8. Australia produces food for approximately 60 million people, though a total of two million people still rely on food relief annually
9. Australians waste a total of 4 million tonnes of food annually
10. In reference of Australian households, Australians waste 345Kg of food per household
• Consumers waste 20% of the food produce they buy, which equals to more than 4 million tonnes end up in landfill each year which costs the Australian economy $20 billion annually
• An average Australian household, a total of $1036 of food purchased is wasted annually
• A national problem in Australia is that Australia produces food for around 60 million people, yet 2 million people still rely on food relief annually, while also much of the global population is also in need of food.
• Undesired food which results in rotting in landfills is a major agent of producing methane, an especially harmful greenhouse gas.
• In terms of global context, Australia wastes 1/3 of food produce
• Reducing food waste: this concept includes developing better food harvest, storage, processing, transport and retailing processes. The development and function of new technology is gradually assisting the reduction of food waste.
• Reducing cost: In order to reduce the cost of an Australian average household. The requirements of the following must be intended: write a shopping list based on a weekly plan meal, storage of food being corrected, reuse leftovers etc.
• Refigure the food chain: In Australia, there are numerous of initiatives based on seeking secondary markets for undesired food. A main principle of this outcome includes the donation of food to vulnerable members of society. An organization which follows this pathway is ‘OzHarvest’. OzHarvest are recognised as a food rescue organisation, obtaining quality excess food from commercial markets and delivering it to around 500 charities active across Australia. The major alternative for undesired human consumption of food produce is to extract it for livestock feed or conversing resources that would be used to produce commercial feedstuff.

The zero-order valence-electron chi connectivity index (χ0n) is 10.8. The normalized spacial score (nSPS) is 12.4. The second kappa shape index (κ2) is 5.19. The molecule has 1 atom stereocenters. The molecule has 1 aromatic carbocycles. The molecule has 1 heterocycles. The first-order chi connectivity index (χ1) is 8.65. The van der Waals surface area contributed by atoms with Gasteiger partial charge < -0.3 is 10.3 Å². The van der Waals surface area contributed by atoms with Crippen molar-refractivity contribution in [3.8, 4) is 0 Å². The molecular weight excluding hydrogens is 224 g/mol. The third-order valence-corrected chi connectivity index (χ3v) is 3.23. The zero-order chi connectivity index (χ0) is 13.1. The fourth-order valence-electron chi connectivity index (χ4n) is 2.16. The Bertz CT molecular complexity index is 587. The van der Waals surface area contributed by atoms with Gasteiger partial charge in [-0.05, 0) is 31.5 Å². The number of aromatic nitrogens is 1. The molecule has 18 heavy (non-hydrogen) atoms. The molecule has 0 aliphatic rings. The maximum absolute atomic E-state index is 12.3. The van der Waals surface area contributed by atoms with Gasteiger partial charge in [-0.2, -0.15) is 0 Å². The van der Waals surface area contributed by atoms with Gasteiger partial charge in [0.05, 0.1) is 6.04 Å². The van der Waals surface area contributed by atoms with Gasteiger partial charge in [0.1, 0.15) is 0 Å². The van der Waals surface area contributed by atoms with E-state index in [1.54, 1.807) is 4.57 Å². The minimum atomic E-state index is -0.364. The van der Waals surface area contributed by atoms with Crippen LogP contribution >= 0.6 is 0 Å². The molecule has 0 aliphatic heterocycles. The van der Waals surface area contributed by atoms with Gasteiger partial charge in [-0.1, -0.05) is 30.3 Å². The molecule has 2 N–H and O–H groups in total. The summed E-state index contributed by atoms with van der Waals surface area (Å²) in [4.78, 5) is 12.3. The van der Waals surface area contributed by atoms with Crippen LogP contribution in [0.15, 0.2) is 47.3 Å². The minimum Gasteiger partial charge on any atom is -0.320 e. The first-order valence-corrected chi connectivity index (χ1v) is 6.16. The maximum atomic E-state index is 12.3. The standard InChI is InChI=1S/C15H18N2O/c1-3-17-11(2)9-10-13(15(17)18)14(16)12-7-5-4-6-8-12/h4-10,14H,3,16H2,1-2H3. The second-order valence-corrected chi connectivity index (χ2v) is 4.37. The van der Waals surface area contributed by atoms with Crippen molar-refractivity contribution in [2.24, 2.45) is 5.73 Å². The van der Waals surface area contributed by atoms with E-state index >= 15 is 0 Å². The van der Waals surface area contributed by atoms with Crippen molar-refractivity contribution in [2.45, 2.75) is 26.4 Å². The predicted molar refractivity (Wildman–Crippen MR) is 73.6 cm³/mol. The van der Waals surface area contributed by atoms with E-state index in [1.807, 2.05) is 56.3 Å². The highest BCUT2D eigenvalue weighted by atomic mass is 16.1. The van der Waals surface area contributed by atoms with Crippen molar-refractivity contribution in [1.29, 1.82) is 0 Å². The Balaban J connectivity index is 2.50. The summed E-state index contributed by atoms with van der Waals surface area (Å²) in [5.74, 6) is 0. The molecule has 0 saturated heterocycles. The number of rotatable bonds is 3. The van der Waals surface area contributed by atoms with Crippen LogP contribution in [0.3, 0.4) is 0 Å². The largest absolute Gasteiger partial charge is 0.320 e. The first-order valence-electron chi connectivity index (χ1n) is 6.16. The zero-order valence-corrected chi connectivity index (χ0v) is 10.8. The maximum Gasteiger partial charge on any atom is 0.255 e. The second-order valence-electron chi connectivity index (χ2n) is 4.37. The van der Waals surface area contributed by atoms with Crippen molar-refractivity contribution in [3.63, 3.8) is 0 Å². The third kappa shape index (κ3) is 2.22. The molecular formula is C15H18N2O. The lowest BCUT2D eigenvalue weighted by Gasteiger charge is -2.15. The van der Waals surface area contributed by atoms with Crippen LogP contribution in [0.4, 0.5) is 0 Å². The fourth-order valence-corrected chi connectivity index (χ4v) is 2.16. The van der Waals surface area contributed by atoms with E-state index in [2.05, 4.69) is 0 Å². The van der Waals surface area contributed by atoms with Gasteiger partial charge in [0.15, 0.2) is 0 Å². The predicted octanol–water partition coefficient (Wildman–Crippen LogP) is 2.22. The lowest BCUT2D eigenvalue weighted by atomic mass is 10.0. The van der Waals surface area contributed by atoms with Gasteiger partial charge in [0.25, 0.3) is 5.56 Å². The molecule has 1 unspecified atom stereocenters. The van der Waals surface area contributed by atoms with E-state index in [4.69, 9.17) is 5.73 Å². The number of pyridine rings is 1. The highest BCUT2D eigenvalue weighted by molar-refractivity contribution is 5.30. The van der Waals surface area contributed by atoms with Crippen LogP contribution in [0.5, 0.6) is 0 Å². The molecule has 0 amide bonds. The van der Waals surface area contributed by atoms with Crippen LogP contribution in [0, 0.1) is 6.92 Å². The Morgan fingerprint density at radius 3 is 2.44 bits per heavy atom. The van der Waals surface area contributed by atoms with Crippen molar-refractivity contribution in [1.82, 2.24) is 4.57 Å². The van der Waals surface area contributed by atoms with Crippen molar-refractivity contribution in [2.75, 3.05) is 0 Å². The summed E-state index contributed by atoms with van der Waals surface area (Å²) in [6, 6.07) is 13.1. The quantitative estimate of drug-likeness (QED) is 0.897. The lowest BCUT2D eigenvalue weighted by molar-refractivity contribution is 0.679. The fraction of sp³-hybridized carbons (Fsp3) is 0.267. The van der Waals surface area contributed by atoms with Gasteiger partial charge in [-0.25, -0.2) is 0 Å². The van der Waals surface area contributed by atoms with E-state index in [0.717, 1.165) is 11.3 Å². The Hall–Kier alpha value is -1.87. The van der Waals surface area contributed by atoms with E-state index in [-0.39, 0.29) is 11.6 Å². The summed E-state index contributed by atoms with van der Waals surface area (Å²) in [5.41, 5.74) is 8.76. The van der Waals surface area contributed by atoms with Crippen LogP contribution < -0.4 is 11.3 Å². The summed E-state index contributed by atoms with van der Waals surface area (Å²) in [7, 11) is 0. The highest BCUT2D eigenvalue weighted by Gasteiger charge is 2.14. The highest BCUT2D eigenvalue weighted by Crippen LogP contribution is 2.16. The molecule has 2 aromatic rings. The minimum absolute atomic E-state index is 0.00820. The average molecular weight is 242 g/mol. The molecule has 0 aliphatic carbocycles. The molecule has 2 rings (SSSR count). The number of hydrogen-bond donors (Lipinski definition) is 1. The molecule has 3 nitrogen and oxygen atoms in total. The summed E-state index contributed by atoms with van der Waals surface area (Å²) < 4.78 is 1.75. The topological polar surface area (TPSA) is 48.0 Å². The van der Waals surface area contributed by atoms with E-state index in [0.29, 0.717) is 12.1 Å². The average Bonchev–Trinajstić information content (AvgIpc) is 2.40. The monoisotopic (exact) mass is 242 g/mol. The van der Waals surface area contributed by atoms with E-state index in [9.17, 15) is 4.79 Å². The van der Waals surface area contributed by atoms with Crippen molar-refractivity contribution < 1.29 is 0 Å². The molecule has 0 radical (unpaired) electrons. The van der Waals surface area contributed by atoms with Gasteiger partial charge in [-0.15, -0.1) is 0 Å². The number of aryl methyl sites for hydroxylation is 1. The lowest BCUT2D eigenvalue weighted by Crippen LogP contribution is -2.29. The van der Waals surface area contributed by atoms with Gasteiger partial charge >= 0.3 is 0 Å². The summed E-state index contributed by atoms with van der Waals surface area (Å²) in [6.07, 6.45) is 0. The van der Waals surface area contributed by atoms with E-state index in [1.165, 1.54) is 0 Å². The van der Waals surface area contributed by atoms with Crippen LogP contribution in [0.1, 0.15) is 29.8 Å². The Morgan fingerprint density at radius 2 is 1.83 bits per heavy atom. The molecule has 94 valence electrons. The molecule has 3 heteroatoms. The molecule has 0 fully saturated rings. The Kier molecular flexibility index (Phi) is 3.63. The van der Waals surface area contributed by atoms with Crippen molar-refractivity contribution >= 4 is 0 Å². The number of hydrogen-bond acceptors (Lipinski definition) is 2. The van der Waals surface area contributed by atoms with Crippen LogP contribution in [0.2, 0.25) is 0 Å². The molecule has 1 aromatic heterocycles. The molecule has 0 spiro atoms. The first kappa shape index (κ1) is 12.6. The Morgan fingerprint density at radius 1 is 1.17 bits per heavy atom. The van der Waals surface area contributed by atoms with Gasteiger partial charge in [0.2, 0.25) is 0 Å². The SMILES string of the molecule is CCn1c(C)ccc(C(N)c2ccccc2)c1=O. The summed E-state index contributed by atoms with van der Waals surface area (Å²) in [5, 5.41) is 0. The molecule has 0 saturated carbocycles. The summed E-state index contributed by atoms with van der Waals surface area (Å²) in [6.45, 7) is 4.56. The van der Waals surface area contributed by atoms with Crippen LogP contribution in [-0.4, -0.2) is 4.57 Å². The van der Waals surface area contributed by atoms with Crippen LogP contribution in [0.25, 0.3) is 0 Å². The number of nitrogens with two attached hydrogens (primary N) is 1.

• Recycle and recover: the subjects of by-product recycling, anaerobic digestion, compositing and incineration with energy recovery allows the nutrients and energy to be regained from food waste which presents a significant alternative in terms of extracting food waste into landfills. This outcome will obviously reduce the activity of methane being produced. Although, technology is still being developed within this time period to convert food wastage in Australia into green energy.
• Consumer campaigns: Consumer campaigns being distributed within the Australian community will present how much people actually waste food, whilst also providing alternatives/solutions based on the arising problem. In terms of commercial marketing, advertisement, sponsors by local government, community groups etc. All these factors contribute in terms of providing consumers with informative alternatives to assist based on the reduction of food waste in Australia.
Cotton farming waste facts:
• It requires 20,000 litres of water to produce 1kg of cotton = a single T-shirt and pair of jeans (does not include growing the crop).
• The biggest cotton waste is the trend quality of T-shirts etc.
• What do we do with low quality cotton?
• Production system: fertilise waste
• Talk about positives and negatives of the cotton industry
• Technology: viewing the amount of water required within each sector of crop (determine the irrigation method)
• ET Measurement (affected by temperature, wind speed and humidity)
Year 9/10 sustainability elective class members. Please note the class size is 10 students!!!